Sanctus Spiritus, The Long Hidden Friend John George Hohman Edited, illustrated & introuduced by Gemma Gary
Alongside our standard edition within our ‘Classic Grimoire Series’, we are now pleased to offer The Long Hidden Friend in a handy ‘pocket edition’. This is due to popular demand arising from the fact that the books itself was originally intended to be kept and carried as a personal charm of protection; as revealed by the book’s closing words:
Whosoever carries this book with him, is safe from all his enemies, visible or invisible; and whoever has this book with him cannot die without the holy corpse of Jesus Christ, nor drowned in any water, nor burn up in any fire, nor can any unjust sentence be passed upon him. So help me.
Written by John George Hohman, The Long Hidden Friend first appeared in 1820 in German as Der Lange Verborgene Freund, appearing later in English as Pow-Wows; or, Long Lost Friend. It is as a result of this book that the Dutch Pennsylvania tradition of folk-magic known as “Pow-Wow” became so named.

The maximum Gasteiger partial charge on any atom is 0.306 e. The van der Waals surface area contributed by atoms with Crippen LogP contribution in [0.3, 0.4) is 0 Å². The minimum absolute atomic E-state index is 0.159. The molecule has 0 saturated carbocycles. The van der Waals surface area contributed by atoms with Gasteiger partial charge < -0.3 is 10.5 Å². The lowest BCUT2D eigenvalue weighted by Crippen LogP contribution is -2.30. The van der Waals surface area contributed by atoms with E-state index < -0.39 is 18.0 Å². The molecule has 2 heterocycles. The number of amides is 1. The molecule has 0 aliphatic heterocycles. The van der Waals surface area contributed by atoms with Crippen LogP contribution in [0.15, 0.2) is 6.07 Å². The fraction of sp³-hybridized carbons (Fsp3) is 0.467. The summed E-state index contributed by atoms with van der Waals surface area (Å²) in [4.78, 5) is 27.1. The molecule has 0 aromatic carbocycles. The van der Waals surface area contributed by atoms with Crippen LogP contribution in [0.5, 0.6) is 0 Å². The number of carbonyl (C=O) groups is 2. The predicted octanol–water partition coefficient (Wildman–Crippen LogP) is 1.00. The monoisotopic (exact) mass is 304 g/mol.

It is a fascinating collection of traditional European folk-magical formulas for a wide range of spells, simple rituals, charms, talismans, bindings, prayers, benedictions, magical folk-healing, recipes and remedies for humans and animals as well as various non-magical ‘tips’ for matters or rural and domestic life.
In editing this edition for Troy Books, Gemma Gary has arranged the formerly scattered and unstructured content into some order, organising the practices into the categories of Curative Arts, Animal Arts, Arts against Evildoers, Protective Arts and Propitious Arts; this final chapter detailing a diverse collection of magical and non magical practices for general success, good fortune, safety and wellbeing in a number of areas including divination, games and gambling, hunting and legal matters.
This edition is illustrated by Gemma’s line drawings, inspired by Dutch Pennsylvanian folk art, charms and traditional hex signs.
|Pagination: 176 pages, line drawings and figures by Gemma Gary|
Introduction by Gemma Gary
Arts against Evildoers
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